Western Sydney University Leads Landmark COVID-19 Impact Research Project
Written by Elliot Nash on 29 October 2020
As Melbourne exits lockdown, Western Sydney embarks on a landmark research project examining the socio-economic impact of COVID-19 across Sydney’s west and northwest.
Dubbed the ‘Future Directions’ project, researchers from Western Sydney University (WSU) will investigate the socio-economic impact on local government areas, including Blacktown City Council, Cumberland City Council, The Hills Shire Council, and the City of Parramatta Council.
Labeled keystones of the local communities, Blacktown City Mayor Tony Bleasdale OAM said, “there is strong evidence that damage caused by the pandemic will ripple through the national and state economies and have its greatest impact at the local level.”
“In Blacktown, we estimate the pandemic will cost Council more than $24 million in the 18 months to October 2021. The councils in Sydney’s Central City district need research-based planning to steer their communities through a post- COVID-19 environment.”
To combat this, 8 socio-economic ‘influencers’ of the district’s economy will be examined over the next ten years. Seeking to determine the short and long term effects of government pandemic response on local economies and councils, the Westpac study focuses on the following topics: future policy and regulatory direction of NSW and Australian governments, future levels of immigration, household and business debt levels, employment impacts and patterns, housing demand affordability, people movement, visitors to the region, and remote working and the demand for commercial office space.
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Following on from the release of their global snapshot of COVID-19 response, WSU will again examine the pandemic’s impact, with a key focus on NSW. In June, Associate Professor Georgeou said, “some of the broader trends relate to the idea of community resilience and the role people played in supporting and protecting each other.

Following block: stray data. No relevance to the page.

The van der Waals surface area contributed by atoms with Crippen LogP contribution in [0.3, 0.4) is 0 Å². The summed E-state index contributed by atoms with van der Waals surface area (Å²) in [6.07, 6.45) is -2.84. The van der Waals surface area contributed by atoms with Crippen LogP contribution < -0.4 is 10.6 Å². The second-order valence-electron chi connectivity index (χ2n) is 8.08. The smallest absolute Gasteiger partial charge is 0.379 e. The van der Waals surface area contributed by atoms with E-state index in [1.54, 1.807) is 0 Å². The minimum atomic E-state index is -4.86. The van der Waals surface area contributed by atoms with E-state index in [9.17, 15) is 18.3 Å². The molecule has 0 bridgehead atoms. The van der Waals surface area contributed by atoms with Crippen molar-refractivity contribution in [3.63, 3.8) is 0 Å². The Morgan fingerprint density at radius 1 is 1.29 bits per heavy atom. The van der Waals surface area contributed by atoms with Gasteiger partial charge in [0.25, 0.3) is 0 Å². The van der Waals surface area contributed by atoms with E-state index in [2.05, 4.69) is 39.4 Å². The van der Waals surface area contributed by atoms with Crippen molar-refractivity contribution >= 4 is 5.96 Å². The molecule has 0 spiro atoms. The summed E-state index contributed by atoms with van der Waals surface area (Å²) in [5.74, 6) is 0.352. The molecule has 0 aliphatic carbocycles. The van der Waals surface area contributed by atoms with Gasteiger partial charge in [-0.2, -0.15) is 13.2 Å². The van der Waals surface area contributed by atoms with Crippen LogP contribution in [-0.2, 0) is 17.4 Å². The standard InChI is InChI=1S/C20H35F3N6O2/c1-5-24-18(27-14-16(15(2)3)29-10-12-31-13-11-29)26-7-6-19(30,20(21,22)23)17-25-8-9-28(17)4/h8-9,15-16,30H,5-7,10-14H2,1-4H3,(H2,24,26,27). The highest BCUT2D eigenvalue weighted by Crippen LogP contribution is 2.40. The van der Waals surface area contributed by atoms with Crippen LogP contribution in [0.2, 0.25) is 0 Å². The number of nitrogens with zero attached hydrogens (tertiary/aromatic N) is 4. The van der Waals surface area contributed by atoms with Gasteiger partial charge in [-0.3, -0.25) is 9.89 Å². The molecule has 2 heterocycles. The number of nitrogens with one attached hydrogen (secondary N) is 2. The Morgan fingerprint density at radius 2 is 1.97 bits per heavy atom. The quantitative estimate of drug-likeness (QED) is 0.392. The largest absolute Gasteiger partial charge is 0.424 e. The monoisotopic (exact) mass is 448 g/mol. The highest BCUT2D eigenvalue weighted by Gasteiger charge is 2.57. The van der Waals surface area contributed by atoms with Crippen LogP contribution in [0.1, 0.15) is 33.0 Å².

“From testing and isolation, through to economic stimulus and education, there are many lessons to be learnt.”
Backed by all those participating, the Hills Shire Mayor, Dr. Michelle Byrne, said she was proud to support this landmark research project, alongside Cumberland City Mayor, Steve Christou who is looking forward to “implementing the research so that we are best equipped to deliver programs which will benefit the businesses and residents of the area.”
“The Central City district is very important economically to NSW, and we’ll be the fastest growing district over the next 20 years. We will respond decisively and innovatively together to achieve the desired socio-economic outcomes for our region.”
With the City of Parramatta already supporting its community through a wide range of initiatives, grants and programs, including a $3 million COVID-19 Community Resilience and Economic Relief Package, Lord Mayor, Bob Dwyer, reaffirmed the Council’s commitment to its residents.
“While the impact of COVID-19 has hit us hard, City of Parramatta Council remains committed to helping our great City, and the rest of the Central City district, emerge from this pandemic stronger and more resilient than ever,” said Cr Dwyer.
Research is expected to be completed and delivered by February 2021, with the Australian Catholic University, as Blacktown City Council’s strategic partner, providing peer review and research oversight for the project.
The future impact of the COVID-19 pandemic on 4 council areas in Sydney will be examined in a landmark research project being undertaken by Western Sydney University. The ‘Future Directions’ project examines the socio-economic impact on the councils that make up Sydney’s Central City District – Blac…